COVID-19: M&A in the ‘new normal’

Corporate Partner Carl Powlson examines some of the emerging trends in a different and evolving M&A environment.

15 May 2020

Remember the halcyon M&A days of February 2020, with face-to-face negotiations, management presentations and site visits?

Well, we are now obviously operating in a completely different and evolving M&A environment, but one in which some emerging trends are starting to develop. Here is a headline summary of some of the trends and issues that we are beginning to see.

Heightened due diligence

More extensive due diligence by buyers to deal with specific issues arising out of COVID-19, for example:

  • Material contracts – can key customers or suppliers terminate as a result of COVID-19? Can the parties still comply with their contractual obligations? Is there a force majeure regime and is this broad enough to cover COVID-19? What are the related risks of litigation?
  • Solvency – what is the ability of the target to withstand liquidity issues arising out of the crisis? Is the target eligible to apply for Government emergency funding and, if so, has it done so and on what terms?
  • COVID-19 legislation – review of compliance by the target with COVID-19 laws and regulations, for example relating to employee safety and the furlough regime.
  • Corporate governance and residency – can the target’s various bodies function effectively in the current climate? Will there be any corporate residency challenges as a result of COVID-19?
  • Insurance – does the target have insurance policies in place which cover current and potential future losses arising out of the crisis?
  • Supply chains – where are they located and what is the impact of COVID-19 on the ability of suppliers to continue supplying the target?

Purchase agreements

Key issues, often arising out of a more aggressive stance taken by buyers, include:

  • Purchase price adjustments – can the parties agree a purchase price mechanism which gives adequate protection and certainty for both sides? Buyers will seek protection against negative developments in the target business by means of completion accounts mechanics (rather than locked box accounts), and also by means of post-completion protection provisions relating to, for example, deferred consideration and earn-out mechanics.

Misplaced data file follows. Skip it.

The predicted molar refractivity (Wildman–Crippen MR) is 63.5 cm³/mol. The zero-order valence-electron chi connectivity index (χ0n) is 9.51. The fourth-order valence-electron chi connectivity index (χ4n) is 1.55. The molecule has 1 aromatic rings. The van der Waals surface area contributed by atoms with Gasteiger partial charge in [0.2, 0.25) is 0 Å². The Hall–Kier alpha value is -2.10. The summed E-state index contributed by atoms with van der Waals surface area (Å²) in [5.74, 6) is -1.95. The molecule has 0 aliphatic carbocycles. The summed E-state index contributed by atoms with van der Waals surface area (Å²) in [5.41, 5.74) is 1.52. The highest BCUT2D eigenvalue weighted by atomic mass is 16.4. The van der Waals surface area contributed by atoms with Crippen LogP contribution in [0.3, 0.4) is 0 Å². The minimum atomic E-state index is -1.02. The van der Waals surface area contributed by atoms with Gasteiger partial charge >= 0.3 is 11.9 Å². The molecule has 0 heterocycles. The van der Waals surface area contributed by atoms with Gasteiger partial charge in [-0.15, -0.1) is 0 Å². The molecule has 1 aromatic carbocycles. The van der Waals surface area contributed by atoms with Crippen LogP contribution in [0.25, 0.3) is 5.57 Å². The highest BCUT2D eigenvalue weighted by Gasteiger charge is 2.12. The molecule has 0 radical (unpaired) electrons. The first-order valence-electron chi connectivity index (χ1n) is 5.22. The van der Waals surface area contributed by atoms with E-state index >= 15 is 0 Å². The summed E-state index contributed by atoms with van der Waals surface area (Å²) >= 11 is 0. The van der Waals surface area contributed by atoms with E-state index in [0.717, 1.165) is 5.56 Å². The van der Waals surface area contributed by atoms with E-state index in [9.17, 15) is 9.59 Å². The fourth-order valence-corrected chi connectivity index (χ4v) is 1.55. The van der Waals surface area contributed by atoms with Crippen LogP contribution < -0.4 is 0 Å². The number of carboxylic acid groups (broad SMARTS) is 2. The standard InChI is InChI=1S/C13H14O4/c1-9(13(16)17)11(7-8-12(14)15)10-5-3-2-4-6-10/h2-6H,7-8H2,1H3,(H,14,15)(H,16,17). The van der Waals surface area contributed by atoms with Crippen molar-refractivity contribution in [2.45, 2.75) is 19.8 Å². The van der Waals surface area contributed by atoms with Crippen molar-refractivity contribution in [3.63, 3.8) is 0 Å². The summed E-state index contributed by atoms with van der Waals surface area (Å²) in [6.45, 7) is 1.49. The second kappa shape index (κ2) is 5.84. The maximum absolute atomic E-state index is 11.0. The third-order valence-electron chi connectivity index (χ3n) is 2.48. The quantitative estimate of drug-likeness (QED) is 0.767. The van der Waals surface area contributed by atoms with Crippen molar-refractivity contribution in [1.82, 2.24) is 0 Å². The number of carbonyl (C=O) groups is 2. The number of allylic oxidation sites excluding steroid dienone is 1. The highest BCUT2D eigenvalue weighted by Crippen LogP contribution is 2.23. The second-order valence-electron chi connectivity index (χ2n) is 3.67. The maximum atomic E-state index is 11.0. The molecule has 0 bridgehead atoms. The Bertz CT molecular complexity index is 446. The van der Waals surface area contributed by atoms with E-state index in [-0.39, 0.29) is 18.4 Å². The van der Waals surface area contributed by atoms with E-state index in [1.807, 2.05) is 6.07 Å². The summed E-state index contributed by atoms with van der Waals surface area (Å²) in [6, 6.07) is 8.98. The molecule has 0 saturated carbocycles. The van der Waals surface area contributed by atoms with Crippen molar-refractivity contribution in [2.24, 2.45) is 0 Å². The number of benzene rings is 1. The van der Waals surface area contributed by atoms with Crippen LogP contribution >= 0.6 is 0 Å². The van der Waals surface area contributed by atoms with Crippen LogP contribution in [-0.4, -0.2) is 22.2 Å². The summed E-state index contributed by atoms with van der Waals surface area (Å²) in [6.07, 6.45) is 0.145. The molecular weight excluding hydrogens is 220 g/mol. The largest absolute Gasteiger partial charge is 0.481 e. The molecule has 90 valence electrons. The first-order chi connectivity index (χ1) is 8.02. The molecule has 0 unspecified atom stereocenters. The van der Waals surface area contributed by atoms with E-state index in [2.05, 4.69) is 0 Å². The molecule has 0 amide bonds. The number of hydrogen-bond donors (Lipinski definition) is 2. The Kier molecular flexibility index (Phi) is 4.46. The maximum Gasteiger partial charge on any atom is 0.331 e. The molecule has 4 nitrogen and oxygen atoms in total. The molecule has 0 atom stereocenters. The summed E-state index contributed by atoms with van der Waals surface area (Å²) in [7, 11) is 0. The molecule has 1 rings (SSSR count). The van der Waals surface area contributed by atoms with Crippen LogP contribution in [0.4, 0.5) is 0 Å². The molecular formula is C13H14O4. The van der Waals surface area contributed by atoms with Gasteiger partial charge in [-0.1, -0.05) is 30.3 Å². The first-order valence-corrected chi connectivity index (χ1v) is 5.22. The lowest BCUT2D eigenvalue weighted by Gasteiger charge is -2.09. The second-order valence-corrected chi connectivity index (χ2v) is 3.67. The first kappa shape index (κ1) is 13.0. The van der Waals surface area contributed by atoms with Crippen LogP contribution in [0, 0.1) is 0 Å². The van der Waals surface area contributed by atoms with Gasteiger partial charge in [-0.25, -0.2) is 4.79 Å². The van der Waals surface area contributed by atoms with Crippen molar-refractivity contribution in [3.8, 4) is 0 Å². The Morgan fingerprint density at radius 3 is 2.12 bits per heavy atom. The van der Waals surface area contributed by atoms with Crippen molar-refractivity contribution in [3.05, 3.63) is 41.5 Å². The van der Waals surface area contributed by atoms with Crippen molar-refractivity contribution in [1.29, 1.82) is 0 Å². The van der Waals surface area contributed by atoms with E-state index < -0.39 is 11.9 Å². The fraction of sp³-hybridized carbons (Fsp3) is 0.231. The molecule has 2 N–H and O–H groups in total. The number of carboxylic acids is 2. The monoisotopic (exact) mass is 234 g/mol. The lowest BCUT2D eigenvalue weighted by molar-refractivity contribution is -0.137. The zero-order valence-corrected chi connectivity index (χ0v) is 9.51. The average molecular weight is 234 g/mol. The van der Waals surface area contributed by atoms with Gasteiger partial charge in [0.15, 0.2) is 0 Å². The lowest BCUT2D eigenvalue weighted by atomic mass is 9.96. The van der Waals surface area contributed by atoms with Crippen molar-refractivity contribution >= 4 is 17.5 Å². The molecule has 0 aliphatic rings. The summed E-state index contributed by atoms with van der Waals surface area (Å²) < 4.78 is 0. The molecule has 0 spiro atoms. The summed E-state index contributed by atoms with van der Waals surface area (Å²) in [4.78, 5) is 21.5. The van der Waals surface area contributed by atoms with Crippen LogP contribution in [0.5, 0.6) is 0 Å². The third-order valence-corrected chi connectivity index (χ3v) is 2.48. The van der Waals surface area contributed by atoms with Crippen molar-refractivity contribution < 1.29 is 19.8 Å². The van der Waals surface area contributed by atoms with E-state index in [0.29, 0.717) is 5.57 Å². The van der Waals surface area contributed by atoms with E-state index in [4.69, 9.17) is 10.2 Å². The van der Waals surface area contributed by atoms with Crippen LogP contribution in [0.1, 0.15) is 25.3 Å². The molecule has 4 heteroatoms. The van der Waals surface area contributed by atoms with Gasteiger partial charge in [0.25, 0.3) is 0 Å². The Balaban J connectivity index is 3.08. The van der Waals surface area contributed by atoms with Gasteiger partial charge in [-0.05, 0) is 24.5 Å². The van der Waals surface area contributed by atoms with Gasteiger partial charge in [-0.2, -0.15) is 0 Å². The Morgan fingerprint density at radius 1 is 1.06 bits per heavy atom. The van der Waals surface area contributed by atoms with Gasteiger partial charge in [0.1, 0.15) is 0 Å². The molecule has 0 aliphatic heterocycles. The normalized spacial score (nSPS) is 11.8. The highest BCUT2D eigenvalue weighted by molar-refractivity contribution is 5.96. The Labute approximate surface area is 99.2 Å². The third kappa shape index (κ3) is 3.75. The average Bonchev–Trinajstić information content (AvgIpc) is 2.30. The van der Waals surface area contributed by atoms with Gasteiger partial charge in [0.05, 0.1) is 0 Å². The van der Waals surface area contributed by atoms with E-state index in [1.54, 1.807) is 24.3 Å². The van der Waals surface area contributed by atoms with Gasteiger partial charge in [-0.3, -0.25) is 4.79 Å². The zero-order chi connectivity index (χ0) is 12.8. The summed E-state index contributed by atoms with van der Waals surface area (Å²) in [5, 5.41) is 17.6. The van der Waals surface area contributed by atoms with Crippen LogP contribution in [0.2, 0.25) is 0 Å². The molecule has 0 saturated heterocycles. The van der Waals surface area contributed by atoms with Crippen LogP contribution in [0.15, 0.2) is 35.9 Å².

• Deal conditionality and termination rights – buyers are likely to look for additional conditionality and/or termination rights. For example, will a material adverse change (MAC) clause become more prevalent in the UK market? Any such clause is likely to be resisted at first by sellers and, if accepted, is likely to be bespoke to the material risks and issues for the target arising out of COVID-19. Third party approval conditions and related long stop dates will need to take into account the potential for delays arising from the current situation.
  • Interim operating restrictions – sellers will need to take particular care in relation to interim operating restrictions covering any gap period between signing and closing, whereas buyers will be more focused on this issue. Any provisions relating to buyer access to the business between signing and closing will need to be considered carefully – can they actually work in the current situation?
  • Non-COVID-19 issues – buyers are likely to take a firm stance in relation to any material issues not related to COVID-19 which are identified in its due diligence and will look for the seller to bear the cost of these (e.g. through a purchase price reduction or an indemnity).
  • Warranties – sellers will need to take particular care in relation to any repetition of warranties at closing. Further, specific warranties relating to COVID-19 may become standard practice and sellers will need to prepare disclosure bundles carefully to ensure that issues arising out of the crisis are addressed adequately.
  • Warranty and indemnity insurance – although “traditional” W&I insurance policies are perhaps unlikely to be a solution for COVID-19 risks, other insurance products, such as cash release insurance or, for distressed and insolvent transactions, synthetic warranty protection, could help to facilitate transactions in the current climate.
  • Boilerplate clauses – even boilerplate clauses will need to be reviewed to check that they are fit for purpose in the current climate. For example, notice provisions should allow for service by email.

Déjà vu all over again?

It will be interesting to see whether COVID-19 has a similar impact on M&A strategy to that of the global financial crisis of 2008. If it does, then we may see some or all of the following approaches becoming more prevalent:

  • Focus on increasing liquidity – companies considering recapitalisation proposals as well as potentially the sale of non-core assets or even high-value assets that would otherwise normally not be for sale.
  • Buyer strategic partnerships or joint ventures – to reduce the overall exposure for individual buyers.
  • Sales of less than 100% of a company – as a way of sharing valuation risk between the seller and the buyer.
  • Investment using preference and/or convertible shares – to reach an agreement on valuation.

This is necessarily only a headline summary of the trends and issues outlined. Should you require further advice, please contact Carl Powlson on 020 7429 4963 or, or your usual Shepherd and Wedderburn contact.